Study of those over 90 has some surprising findings
Which Canadian age group would you say is growing the fastest? Millennials? Baby Boomers? Good guesses, but it turns out that it’s those who are celebrating 100 or more birthdays who claim that honour, according to the Toronto Star.
It’s not just centenarians who are living longer though. Statistics Canada estimates that in 2020, there were a total of 334,586 Canadians age 90 and over, an increase of 13 per cent from 2016.
What is their secret to longevity? Since 2003, researchers from the University of California, Irvine, have been working on just that. In one of the largest longitudinal studies in the world, the 90+ Study has more than 1,600 American participants who are over 90 years of age. Every six months, study investigators visit participants, giving them a series of neurological, neuropsychological and physical tests. Researchers also collect information on diet, exercise, social networks, activities, medical history and medications.
The main goal of the study is to determine the factors associated with participants’ longevity, including lifestyle and genetic influences that may contribute not just to a long life, but a good quality of long life.
The 90+ Study is also looking at how cognitive and functional decline affects participants in different ways, trying to identify the components of a dementia-free existence into our 90s. Can we alter our risk for dementia through specific lifestyle changes, and how much of a role do genetics play?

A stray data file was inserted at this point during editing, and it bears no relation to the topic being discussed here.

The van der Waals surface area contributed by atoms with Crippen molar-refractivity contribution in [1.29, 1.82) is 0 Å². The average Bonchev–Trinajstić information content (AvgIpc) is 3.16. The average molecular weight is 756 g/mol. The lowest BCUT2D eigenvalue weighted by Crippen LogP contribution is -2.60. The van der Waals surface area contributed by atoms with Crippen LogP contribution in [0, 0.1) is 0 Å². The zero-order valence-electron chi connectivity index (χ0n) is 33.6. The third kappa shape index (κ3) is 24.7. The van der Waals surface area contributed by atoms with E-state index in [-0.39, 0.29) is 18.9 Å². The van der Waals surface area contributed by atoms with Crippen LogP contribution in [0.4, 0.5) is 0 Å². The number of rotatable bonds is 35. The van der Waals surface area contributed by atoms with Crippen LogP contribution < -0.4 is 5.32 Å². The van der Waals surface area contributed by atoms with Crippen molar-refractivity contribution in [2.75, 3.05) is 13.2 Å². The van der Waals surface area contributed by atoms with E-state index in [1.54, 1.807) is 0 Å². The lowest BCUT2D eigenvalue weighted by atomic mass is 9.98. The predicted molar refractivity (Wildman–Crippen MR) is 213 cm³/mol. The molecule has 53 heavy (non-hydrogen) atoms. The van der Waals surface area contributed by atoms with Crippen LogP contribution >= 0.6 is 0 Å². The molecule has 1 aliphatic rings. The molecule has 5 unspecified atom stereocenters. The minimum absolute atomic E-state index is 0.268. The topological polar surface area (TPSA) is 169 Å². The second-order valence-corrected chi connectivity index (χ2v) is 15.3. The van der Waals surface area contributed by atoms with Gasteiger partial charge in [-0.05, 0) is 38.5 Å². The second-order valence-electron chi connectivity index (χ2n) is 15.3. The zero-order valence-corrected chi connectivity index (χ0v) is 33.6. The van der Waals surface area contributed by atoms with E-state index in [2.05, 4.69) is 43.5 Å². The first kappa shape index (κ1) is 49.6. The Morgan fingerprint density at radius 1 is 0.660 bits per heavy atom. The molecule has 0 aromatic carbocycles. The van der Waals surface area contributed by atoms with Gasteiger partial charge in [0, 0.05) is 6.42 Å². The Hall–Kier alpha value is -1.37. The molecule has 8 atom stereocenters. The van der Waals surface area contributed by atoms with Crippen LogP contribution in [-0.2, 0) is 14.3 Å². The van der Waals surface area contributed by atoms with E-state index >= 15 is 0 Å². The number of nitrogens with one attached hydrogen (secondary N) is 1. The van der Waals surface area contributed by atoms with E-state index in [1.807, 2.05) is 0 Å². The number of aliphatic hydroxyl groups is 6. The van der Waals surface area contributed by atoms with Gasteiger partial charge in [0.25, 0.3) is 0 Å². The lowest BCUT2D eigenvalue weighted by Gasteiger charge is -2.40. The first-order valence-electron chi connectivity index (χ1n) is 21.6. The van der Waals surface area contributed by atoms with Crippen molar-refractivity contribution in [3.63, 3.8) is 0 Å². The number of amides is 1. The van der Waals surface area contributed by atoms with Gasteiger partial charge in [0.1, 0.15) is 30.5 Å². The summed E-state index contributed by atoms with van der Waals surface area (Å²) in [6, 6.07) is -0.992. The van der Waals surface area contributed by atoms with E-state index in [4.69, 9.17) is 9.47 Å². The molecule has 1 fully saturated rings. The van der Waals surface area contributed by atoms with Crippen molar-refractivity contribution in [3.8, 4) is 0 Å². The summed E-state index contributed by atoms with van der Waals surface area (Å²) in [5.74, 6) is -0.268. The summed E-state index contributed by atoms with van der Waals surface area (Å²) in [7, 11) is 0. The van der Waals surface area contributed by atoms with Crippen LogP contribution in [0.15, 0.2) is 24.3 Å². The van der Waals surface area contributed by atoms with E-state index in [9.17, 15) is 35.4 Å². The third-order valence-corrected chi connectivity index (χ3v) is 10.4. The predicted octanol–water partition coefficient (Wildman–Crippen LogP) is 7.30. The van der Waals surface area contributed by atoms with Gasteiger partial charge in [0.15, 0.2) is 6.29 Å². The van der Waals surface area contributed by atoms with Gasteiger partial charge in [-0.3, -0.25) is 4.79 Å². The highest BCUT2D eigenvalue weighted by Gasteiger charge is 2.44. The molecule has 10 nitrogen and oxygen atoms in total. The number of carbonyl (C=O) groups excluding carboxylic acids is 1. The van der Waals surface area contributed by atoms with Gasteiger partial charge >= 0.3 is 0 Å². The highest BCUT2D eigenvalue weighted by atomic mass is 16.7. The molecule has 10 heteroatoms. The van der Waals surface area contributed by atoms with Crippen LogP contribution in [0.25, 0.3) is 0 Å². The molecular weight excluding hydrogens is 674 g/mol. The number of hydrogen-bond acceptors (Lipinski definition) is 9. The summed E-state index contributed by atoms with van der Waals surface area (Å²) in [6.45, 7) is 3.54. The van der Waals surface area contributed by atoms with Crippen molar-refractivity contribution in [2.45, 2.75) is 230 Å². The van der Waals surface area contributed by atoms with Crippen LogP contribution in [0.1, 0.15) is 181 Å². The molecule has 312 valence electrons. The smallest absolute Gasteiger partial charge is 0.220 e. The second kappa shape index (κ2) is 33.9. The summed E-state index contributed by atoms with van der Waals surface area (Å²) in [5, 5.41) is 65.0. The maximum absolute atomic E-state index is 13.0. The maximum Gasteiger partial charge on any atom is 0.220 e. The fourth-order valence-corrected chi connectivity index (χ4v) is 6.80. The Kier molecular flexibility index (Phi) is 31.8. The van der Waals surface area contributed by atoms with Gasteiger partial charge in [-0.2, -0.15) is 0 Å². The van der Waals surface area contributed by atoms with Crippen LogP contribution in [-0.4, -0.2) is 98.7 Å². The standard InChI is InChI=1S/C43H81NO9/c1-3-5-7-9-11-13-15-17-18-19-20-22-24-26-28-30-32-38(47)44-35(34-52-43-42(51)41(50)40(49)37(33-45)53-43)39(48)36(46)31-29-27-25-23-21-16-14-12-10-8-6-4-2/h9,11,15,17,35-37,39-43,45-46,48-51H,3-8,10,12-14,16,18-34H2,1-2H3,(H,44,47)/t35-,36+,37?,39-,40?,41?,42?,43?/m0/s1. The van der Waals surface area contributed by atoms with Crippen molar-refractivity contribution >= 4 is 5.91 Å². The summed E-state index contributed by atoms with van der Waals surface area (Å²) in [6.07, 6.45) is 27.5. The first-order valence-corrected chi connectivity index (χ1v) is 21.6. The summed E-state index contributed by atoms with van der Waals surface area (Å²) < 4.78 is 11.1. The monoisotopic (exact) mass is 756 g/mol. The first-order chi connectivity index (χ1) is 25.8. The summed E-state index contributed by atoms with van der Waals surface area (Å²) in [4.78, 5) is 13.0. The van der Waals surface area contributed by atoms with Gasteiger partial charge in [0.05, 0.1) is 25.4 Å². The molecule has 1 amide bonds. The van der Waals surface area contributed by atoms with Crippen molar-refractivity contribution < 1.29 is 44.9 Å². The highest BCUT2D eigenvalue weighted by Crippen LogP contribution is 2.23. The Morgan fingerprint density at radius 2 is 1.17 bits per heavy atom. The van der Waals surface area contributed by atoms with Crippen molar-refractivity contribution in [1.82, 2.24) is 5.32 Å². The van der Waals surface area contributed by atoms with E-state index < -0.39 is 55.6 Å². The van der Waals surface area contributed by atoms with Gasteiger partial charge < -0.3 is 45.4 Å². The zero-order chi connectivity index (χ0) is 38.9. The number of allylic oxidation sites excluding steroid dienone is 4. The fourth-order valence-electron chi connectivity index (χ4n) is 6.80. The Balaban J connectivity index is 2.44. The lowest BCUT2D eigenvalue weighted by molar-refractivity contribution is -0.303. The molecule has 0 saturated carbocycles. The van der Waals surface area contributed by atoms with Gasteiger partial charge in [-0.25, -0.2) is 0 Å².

Participants who pass away during the study are allowing scientists to study the pathology of their brains in the hope of identifying differences in the brains of people who exhibit dementia.
Here are some of the current—and sometimes surprising—findings:
- People who drank moderate amounts of alcohol or coffee lived longer than those who abstained.
- People who were overweight in their 70s lived longer than normal or underweight people did.
- Hypertension was related to a reduced risk of dementia. Researchers aren’t sure why but theorize that higher blood pressure may be required to maintain adequate blood flow and oxygenation to the brain.
- About half of people with dementia over age 90 do not have sufficient neuropathology in their brain to explain their cognitive loss.
There is so much to learn from this age group, said Claudia Kawos, co-principal investigator of the study, in an interview on CBS News’ 60 Minutes program. And there is an even more important reason to continue the research, she explained: “Half of all children born today in the United States and Europe will live until 103 or 104 years.”
This article is presented by Chartwell Retirement Residences. To learn more about the lifestyle in a retirement community and how it can make your life—or that of a loved one—better, visit chartwell.com today.